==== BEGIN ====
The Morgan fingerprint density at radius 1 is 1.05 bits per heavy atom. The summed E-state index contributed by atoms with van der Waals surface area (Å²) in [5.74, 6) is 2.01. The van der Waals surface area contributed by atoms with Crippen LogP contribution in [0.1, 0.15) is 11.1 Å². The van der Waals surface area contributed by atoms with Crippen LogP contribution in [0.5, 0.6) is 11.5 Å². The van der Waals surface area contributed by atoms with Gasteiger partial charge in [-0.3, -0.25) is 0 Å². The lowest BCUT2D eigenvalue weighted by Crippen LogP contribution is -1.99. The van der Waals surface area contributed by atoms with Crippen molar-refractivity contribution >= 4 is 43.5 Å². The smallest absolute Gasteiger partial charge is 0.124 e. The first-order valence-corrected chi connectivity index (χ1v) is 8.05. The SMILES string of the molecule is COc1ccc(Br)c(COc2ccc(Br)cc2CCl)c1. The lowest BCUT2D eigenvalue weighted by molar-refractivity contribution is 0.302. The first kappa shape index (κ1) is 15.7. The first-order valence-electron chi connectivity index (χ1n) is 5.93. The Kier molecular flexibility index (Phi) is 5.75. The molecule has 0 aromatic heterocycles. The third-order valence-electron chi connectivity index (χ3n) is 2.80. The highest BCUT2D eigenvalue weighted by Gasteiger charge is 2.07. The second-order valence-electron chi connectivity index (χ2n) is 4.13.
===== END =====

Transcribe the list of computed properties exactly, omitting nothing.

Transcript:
The Morgan fingerprint density at radius 1 is 1.05 bits per heavy atom. The summed E-state index contributed by atoms with van der Waals surface area (Å²) in [5.74, 6) is 2.01. The van der Waals surface area contributed by atoms with Crippen LogP contribution in [0.1, 0.15) is 11.1 Å². The van der Waals surface area contributed by atoms with Crippen LogP contribution in [0.5, 0.6) is 11.5 Å². The van der Waals surface area contributed by atoms with Gasteiger partial charge in [-0.3, -0.25) is 0 Å². The lowest BCUT2D eigenvalue weighted by Crippen LogP contribution is -1.99. The van der Waals surface area contributed by atoms with Crippen molar-refractivity contribution >= 4 is 43.5 Å². The smallest absolute Gasteiger partial charge is 0.124 e. The first-order valence-corrected chi connectivity index (χ1v) is 8.05. The SMILES string of the molecule is COc1ccc(Br)c(COc2ccc(Br)cc2CCl)c1. The lowest BCUT2D eigenvalue weighted by molar-refractivity contribution is 0.302. The first kappa shape index (κ1) is 15.7. The first-order valence-electron chi connectivity index (χ1n) is 5.93. The Kier molecular flexibility index (Phi) is 5.75. The molecule has 0 aromatic heterocycles. The third-order valence-electron chi connectivity index (χ3n) is 2.80. The highest BCUT2D eigenvalue weighted by Gasteiger charge is 2.07. The second-order valence-electron chi connectivity index (χ2n) is 4.13.